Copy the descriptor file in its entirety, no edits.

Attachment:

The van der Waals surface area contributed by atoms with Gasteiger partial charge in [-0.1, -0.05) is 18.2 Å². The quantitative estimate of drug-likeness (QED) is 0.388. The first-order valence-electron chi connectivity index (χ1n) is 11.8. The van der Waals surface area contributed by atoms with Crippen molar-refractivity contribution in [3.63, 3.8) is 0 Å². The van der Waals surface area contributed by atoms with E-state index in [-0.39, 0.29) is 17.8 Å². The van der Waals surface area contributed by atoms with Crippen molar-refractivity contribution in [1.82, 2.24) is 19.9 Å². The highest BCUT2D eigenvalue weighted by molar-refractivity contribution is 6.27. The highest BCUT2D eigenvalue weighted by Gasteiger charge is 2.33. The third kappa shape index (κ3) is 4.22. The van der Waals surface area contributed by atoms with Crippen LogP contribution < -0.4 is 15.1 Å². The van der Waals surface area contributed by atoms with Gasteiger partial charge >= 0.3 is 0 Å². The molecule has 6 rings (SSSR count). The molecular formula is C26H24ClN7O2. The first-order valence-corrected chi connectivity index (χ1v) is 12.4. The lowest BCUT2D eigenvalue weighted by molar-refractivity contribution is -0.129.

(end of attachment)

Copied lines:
The van der Waals surface area contributed by atoms with Gasteiger partial charge in [-0.1, -0.05) is 18.2 Å². The quantitative estimate of drug-likeness (QED) is 0.388. The first-order valence-electron chi connectivity index (χ1n) is 11.8. The van der Waals surface area contributed by atoms with Crippen molar-refractivity contribution in [3.63, 3.8) is 0 Å². The van der Waals surface area contributed by atoms with E-state index in [-0.39, 0.29) is 17.8 Å². The van der Waals surface area contributed by atoms with Crippen molar-refractivity contribution in [1.82, 2.24) is 19.9 Å². The highest BCUT2D eigenvalue weighted by molar-refractivity contribution is 6.27. The highest BCUT2D eigenvalue weighted by Gasteiger charge is 2.33. The third kappa shape index (κ3) is 4.22. The van der Waals surface area contributed by atoms with Crippen LogP contribution < -0.4 is 15.1 Å². The van der Waals surface area contributed by atoms with Gasteiger partial charge >= 0.3 is 0 Å². The molecule has 6 rings (SSSR count). The molecular formula is C26H24ClN7O2. The first-order valence-corrected chi connectivity index (χ1v) is 12.4. The lowest BCUT2D eigenvalue weighted by molar-refractivity contribution is -0.129.